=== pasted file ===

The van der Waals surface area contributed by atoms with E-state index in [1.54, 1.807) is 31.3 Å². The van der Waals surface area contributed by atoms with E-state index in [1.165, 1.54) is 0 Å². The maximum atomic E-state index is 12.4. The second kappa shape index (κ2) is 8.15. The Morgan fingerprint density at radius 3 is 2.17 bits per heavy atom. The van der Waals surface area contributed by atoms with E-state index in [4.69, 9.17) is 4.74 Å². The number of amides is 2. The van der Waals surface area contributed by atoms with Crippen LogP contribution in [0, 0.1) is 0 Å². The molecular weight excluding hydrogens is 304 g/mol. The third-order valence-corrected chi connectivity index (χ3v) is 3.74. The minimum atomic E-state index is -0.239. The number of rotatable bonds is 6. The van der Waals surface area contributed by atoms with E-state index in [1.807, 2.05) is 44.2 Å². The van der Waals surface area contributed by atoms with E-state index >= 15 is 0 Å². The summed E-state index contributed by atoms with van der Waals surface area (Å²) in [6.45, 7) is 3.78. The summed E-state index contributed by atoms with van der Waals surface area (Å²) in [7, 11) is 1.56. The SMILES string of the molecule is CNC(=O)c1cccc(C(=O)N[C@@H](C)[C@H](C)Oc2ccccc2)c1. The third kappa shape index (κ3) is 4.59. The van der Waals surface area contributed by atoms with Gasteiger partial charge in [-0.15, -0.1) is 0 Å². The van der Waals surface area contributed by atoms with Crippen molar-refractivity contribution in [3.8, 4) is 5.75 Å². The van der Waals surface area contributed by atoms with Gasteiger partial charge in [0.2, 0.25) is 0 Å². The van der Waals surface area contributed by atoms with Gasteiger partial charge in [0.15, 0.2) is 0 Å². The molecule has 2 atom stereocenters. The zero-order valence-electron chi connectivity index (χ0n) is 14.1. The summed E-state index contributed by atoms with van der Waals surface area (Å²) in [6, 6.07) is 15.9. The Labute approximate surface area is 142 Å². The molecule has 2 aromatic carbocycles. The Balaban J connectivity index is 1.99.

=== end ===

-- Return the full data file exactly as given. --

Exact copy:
The van der Waals surface area contributed by atoms with E-state index in [1.54, 1.807) is 31.3 Å². The van der Waals surface area contributed by atoms with E-state index in [1.165, 1.54) is 0 Å². The maximum atomic E-state index is 12.4. The second kappa shape index (κ2) is 8.15. The Morgan fingerprint density at radius 3 is 2.17 bits per heavy atom. The van der Waals surface area contributed by atoms with E-state index in [4.69, 9.17) is 4.74 Å². The number of amides is 2. The van der Waals surface area contributed by atoms with Crippen LogP contribution in [0, 0.1) is 0 Å². The molecular weight excluding hydrogens is 304 g/mol. The third-order valence-corrected chi connectivity index (χ3v) is 3.74. The minimum atomic E-state index is -0.239. The number of rotatable bonds is 6. The van der Waals surface area contributed by atoms with E-state index in [1.807, 2.05) is 44.2 Å². The van der Waals surface area contributed by atoms with E-state index >= 15 is 0 Å². The summed E-state index contributed by atoms with van der Waals surface area (Å²) in [6.45, 7) is 3.78. The summed E-state index contributed by atoms with van der Waals surface area (Å²) in [7, 11) is 1.56. The SMILES string of the molecule is CNC(=O)c1cccc(C(=O)N[C@@H](C)[C@H](C)Oc2ccccc2)c1. The third kappa shape index (κ3) is 4.59. The van der Waals surface area contributed by atoms with Gasteiger partial charge in [-0.15, -0.1) is 0 Å². The van der Waals surface area contributed by atoms with Crippen molar-refractivity contribution in [3.8, 4) is 5.75 Å². The van der Waals surface area contributed by atoms with Gasteiger partial charge in [0.2, 0.25) is 0 Å². The van der Waals surface area contributed by atoms with Gasteiger partial charge in [0.15, 0.2) is 0 Å². The molecule has 2 atom stereocenters. The zero-order valence-electron chi connectivity index (χ0n) is 14.1. The summed E-state index contributed by atoms with van der Waals surface area (Å²) in [6, 6.07) is 15.9. The Labute approximate surface area is 142 Å². The molecule has 2 aromatic carbocycles. The Balaban J connectivity index is 1.99.